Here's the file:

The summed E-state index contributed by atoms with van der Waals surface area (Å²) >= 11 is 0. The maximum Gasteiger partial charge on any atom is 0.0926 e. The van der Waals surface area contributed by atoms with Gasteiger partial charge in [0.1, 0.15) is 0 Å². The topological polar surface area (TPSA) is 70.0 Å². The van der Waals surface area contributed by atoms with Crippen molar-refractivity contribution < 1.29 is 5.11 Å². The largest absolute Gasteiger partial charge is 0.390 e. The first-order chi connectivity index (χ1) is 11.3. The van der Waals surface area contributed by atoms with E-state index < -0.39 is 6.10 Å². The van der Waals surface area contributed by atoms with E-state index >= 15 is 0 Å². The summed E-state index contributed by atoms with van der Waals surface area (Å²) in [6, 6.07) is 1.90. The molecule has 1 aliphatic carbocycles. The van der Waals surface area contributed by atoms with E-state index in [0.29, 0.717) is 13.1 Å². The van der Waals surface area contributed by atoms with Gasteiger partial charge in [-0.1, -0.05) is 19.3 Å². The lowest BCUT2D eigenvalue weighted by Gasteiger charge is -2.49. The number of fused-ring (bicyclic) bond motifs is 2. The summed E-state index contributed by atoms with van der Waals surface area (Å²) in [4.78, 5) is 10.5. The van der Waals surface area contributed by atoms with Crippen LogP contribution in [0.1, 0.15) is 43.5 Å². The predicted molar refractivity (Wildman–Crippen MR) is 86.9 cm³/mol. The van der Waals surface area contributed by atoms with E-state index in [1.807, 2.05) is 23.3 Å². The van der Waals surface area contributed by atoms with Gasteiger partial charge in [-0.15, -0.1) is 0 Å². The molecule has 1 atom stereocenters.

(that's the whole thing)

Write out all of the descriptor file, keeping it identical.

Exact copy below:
The summed E-state index contributed by atoms with van der Waals surface area (Å²) >= 11 is 0. The maximum Gasteiger partial charge on any atom is 0.0926 e. The van der Waals surface area contributed by atoms with Gasteiger partial charge in [0.1, 0.15) is 0 Å². The topological polar surface area (TPSA) is 70.0 Å². The van der Waals surface area contributed by atoms with Crippen molar-refractivity contribution < 1.29 is 5.11 Å². The largest absolute Gasteiger partial charge is 0.390 e. The first-order chi connectivity index (χ1) is 11.3. The van der Waals surface area contributed by atoms with E-state index < -0.39 is 6.10 Å². The van der Waals surface area contributed by atoms with E-state index >= 15 is 0 Å². The summed E-state index contributed by atoms with van der Waals surface area (Å²) in [6, 6.07) is 1.90. The molecule has 1 aliphatic carbocycles. The van der Waals surface area contributed by atoms with E-state index in [0.29, 0.717) is 13.1 Å². The van der Waals surface area contributed by atoms with Gasteiger partial charge in [-0.1, -0.05) is 19.3 Å². The lowest BCUT2D eigenvalue weighted by Gasteiger charge is -2.49. The number of fused-ring (bicyclic) bond motifs is 2. The summed E-state index contributed by atoms with van der Waals surface area (Å²) in [4.78, 5) is 10.5. The van der Waals surface area contributed by atoms with Crippen LogP contribution in [0.1, 0.15) is 43.5 Å². The predicted molar refractivity (Wildman–Crippen MR) is 86.9 cm³/mol. The van der Waals surface area contributed by atoms with E-state index in [1.807, 2.05) is 23.3 Å². The van der Waals surface area contributed by atoms with Gasteiger partial charge in [-0.15, -0.1) is 0 Å². The molecule has 1 atom stereocenters.